Due to a limited number of appointments, getting signed up has been hard for most people, and it's even more daunting for those who don't have access to a computer or have a slower internet connection. After making appointments for his grandparents, Kagan, a Chicago resident, was inspired last month to start Chicago Vaccine Angels, a group where volunteers secure appointments for people in need of assistance.

It hasn't been easy, the tech-savvy high schooler said. Kagan has to be on his computer at midnight, ready to get in a virtual line, and "it's incredibly complicated to navigate even for myself," he told CBS Chicago, adding, "If you're not on the ball and getting them as soon as they are released, they're gone." It's worth it, though — since launching Chicago Vaccine Angels, Kagan has helped more than 119 people, mostly seniors, get appointments. Catherine Garcia

1:35 a.m.

After interviewing 79 witnesses and reviewing numerous documents, the Department of Defense inspector general has issued a review of the time Rep. Ronny Jackson (R-Texas) spent as physician to the president, finding that Jackson made inappropriate comments about a female subordinate and drank alcohol while on trips with the president, violating policy.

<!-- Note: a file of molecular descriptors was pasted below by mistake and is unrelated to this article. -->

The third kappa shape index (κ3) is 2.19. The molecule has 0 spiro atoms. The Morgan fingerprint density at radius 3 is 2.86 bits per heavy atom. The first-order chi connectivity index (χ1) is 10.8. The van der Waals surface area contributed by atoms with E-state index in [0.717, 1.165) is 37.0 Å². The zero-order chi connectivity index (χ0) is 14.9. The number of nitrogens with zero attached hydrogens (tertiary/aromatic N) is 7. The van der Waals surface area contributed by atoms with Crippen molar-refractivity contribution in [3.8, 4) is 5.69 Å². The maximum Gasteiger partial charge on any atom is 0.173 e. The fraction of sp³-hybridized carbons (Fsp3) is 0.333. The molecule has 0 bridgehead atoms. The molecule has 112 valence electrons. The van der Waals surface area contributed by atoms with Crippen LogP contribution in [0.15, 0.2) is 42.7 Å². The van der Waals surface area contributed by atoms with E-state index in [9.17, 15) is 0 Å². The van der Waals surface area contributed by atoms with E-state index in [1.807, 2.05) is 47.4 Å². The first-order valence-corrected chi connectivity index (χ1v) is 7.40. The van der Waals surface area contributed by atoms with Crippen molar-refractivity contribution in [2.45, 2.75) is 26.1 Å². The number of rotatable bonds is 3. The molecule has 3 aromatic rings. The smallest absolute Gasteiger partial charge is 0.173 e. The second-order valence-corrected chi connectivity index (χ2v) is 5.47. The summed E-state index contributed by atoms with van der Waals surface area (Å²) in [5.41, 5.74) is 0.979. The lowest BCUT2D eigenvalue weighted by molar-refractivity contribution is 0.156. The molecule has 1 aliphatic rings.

CNN obtained a copy of the report on Tuesday, a day before its expected release. Jackson, who served as the top White House doctor during the Obama and Trump administrations, was elected in November to represent Texas' 13th Congressional District, and is on the House Armed Services subcommittee. The investigation into his conduct began in 2018, and the report says that the probe was "limited in scope and unproductive" because former President Donald Trump's White House counsel demanded on being present during all interviews with White House Medical Unit employees.